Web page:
>>> mirror and $25 to obtain and keep a license.
>>>
>>> I think if most drivers ponder it for a moment, they might agree with
>>> me. Wouldn't it be nice if the least capable of the drivers simply
>>> weren't on the road?

>>
>> It'd be great, but it's not really practical, sadly. The worst part is
>> that the incompetents tend to live in places most dependent on the
>> automobile.

>
> In every other 1st world nation it is much much more expensive and
> difficult to get a license. If someone can't drive a vehicle safely,
> they shouldn't be driving. I have very little sympathy for someone
> being dependent on an automobile and not driving it responsibly.


In every other first world nation, it is feasible to live without owning a
car.
 
A

Amy Blankenship

Guest
"george conklin" <[email protected]> wrote in message
news:[email protected]
>
> "Bolwerk" <[email protected]> wrote in message
> news:[email protected]
>> George Conklin wrote:
>>> "Bolwerk" <[email protected]> wrote in message
>>> news:[email protected]
>>>> Amy Blankenship wrote:


>> I don't know for sure, but if I was to venture a guess, I'd say pedicab
>> operation is probably better pay than burger flipping, and healthier.

>
> Except it is not healthy. It is abusive of the body. It wears out the
> body in about 5 years. That is why pedicabs are being banned by those who
> know what is going on in nations where they have them.


Let's ban all professional sports, then, and anything else where anyone is
doing anything strenuous. Let's let everyone die from heart disease
instead.
 
A

Amy Blankenship

Guest
"Dane Buson" <[email protected]> wrote in message
news:[email protected]
> In rec.bicycles.misc Amy Blankenship <[email protected]>
> wrote:
>> "Dane Buson" <[email protected]> wrote in message
>>> In rec.bicycles.misc Bolwerk <[email protected]> wrote:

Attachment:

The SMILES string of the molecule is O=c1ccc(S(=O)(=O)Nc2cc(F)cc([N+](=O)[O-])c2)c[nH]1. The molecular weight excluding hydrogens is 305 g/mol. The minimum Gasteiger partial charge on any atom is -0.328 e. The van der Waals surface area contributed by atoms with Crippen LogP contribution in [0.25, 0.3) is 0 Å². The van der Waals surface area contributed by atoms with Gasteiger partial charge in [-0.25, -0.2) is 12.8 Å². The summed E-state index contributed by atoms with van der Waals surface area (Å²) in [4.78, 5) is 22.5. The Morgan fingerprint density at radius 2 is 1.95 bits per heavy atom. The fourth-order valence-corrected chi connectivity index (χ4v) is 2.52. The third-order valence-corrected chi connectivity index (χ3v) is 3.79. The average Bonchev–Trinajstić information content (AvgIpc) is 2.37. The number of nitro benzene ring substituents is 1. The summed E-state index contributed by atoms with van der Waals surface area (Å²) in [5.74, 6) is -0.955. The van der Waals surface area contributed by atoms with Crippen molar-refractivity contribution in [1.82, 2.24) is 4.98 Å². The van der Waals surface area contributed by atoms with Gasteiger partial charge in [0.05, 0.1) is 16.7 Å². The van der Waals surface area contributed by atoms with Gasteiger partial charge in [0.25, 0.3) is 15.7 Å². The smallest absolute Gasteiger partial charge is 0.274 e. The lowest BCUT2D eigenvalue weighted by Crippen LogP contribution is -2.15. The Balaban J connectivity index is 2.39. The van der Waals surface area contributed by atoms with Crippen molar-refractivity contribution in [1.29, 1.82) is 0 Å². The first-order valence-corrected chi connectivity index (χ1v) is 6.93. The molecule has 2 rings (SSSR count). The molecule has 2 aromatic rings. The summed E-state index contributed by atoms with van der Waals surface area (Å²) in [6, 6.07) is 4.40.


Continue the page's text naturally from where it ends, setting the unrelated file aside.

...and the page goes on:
>>>>
>>>> It'd be great, but it's not really practical, sadly. The worst part is
>>>> that the incompetents tend to live in places most dependent on the
>>>> automobile.
>>>
>>> In every other 1st world nation it is much much more expensive and
>>> difficult to get a license. If someone can't drive a vehicle safely,
>>> they shouldn't be driving. I have very little sympathy for someone
>>> being dependent on an automobile and not driving it responsibly.

>>
>> In every other first world nation, it is feasible to live without owning
>> a
>> car.

>
> How much of that is cause and how much of that is effect? I rather
> think that if people find it harder to have a license, we'll see more
> people arranging their lives to live without cars.


I doubt it. We'd have to start changing the way we build things. I would
have to plant a much bigger garden and be way more serious about it than I
am if I wanted to survive without a car. Many people I know would probably
starve if they did not have one.
 
J

Joe the Aroma

Guest
"Amy Blankenship" <[email protected]> wrote in message
news:[email protected]
>
> "Dane Buson" <[email protected]> wrote in message
> news:[email protected]
>> In rec.bicycles.misc Amy Blankenship <[email protected]>
>> wrote:
>>> "Dane Buson" <[email protected]> wrote in message
>>>> In rec.bicycles.misc Bolwerk <[email protected]> wrote:
>>>>>
>>>>> It'd be great, but it's not really practical, sadly. The worst part
>>>>> is
>>>>> that the incompetents tend to live in places most dependent on the
>>>>> automobile.
>>>>
>>>> In every other 1st world nation it is much much more expensive and
>>>> difficult to get a license. If someone can't drive a vehicle safely,
>>>> they shouldn't be driving. I have very little sympathy for someone
>>>> being dependent on an automobile and not driving it responsibly.
>>>
>>> In every other first world nation, it is feasible to live without owning
>>> a
>>> car.

>>
>> How much of that is cause and how much of that is effect? I rather
>> think that if people find it harder to have a license, we'll see more
>> people arranging their lives to live without cars.